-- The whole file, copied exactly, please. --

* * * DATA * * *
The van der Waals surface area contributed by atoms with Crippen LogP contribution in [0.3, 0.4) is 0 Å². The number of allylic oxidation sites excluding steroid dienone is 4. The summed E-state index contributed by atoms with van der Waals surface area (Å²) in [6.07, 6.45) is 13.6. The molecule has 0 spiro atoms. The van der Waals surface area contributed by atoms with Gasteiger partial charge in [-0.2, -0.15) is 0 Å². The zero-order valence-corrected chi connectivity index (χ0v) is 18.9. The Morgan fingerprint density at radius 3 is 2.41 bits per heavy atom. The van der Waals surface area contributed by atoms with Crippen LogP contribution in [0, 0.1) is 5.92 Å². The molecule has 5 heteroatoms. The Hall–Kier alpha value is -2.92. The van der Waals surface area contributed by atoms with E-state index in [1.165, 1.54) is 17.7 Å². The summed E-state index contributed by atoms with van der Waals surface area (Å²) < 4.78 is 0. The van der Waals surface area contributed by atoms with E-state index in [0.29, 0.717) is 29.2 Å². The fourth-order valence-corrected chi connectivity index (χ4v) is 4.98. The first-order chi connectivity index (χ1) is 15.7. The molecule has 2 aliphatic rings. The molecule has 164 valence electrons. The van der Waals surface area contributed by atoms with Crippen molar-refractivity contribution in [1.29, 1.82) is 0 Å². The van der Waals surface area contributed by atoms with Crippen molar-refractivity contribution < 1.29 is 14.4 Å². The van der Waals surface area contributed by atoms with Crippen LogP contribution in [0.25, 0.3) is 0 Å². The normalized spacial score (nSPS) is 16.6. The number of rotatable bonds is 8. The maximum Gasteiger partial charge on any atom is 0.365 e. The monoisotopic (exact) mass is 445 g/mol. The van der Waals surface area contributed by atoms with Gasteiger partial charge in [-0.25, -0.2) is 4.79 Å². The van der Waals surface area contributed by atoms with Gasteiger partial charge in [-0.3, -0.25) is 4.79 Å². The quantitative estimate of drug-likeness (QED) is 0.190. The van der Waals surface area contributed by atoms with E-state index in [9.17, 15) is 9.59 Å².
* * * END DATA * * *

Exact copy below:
The van der Waals surface area contributed by atoms with Crippen LogP contribution in [0.3, 0.4) is 0 Å². The number of allylic oxidation sites excluding steroid dienone is 4. The summed E-state index contributed by atoms with van der Waals surface area (Å²) in [6.07, 6.45) is 13.6. The molecule has 0 spiro atoms. The van der Waals surface area contributed by atoms with Gasteiger partial charge in [-0.2, -0.15) is 0 Å². The zero-order valence-corrected chi connectivity index (χ0v) is 18.9. The Morgan fingerprint density at radius 3 is 2.41 bits per heavy atom. The van der Waals surface area contributed by atoms with Crippen LogP contribution in [0, 0.1) is 5.92 Å². The molecule has 5 heteroatoms. The Hall–Kier alpha value is -2.92. The van der Waals surface area contributed by atoms with E-state index in [1.165, 1.54) is 17.7 Å². The summed E-state index contributed by atoms with van der Waals surface area (Å²) < 4.78 is 0. The van der Waals surface area contributed by atoms with E-state index in [0.29, 0.717) is 29.2 Å². The fourth-order valence-corrected chi connectivity index (χ4v) is 4.98. The first-order chi connectivity index (χ1) is 15.7. The molecule has 2 aliphatic rings. The molecule has 164 valence electrons. The van der Waals surface area contributed by atoms with Crippen molar-refractivity contribution in [1.29, 1.82) is 0 Å². The van der Waals surface area contributed by atoms with Crippen molar-refractivity contribution < 1.29 is 14.4 Å². The van der Waals surface area contributed by atoms with Crippen LogP contribution in [0.25, 0.3) is 0 Å². The normalized spacial score (nSPS) is 16.6. The number of rotatable bonds is 8. The maximum Gasteiger partial charge on any atom is 0.365 e. The monoisotopic (exact) mass is 445 g/mol. The van der Waals surface area contributed by atoms with Gasteiger partial charge in [-0.25, -0.2) is 4.79 Å². The van der Waals surface area contributed by atoms with Gasteiger partial charge in [-0.3, -0.25) is 4.79 Å². The quantitative estimate of drug-likeness (QED) is 0.190. The van der Waals surface area contributed by atoms with E-state index in [9.17, 15) is 9.59 Å².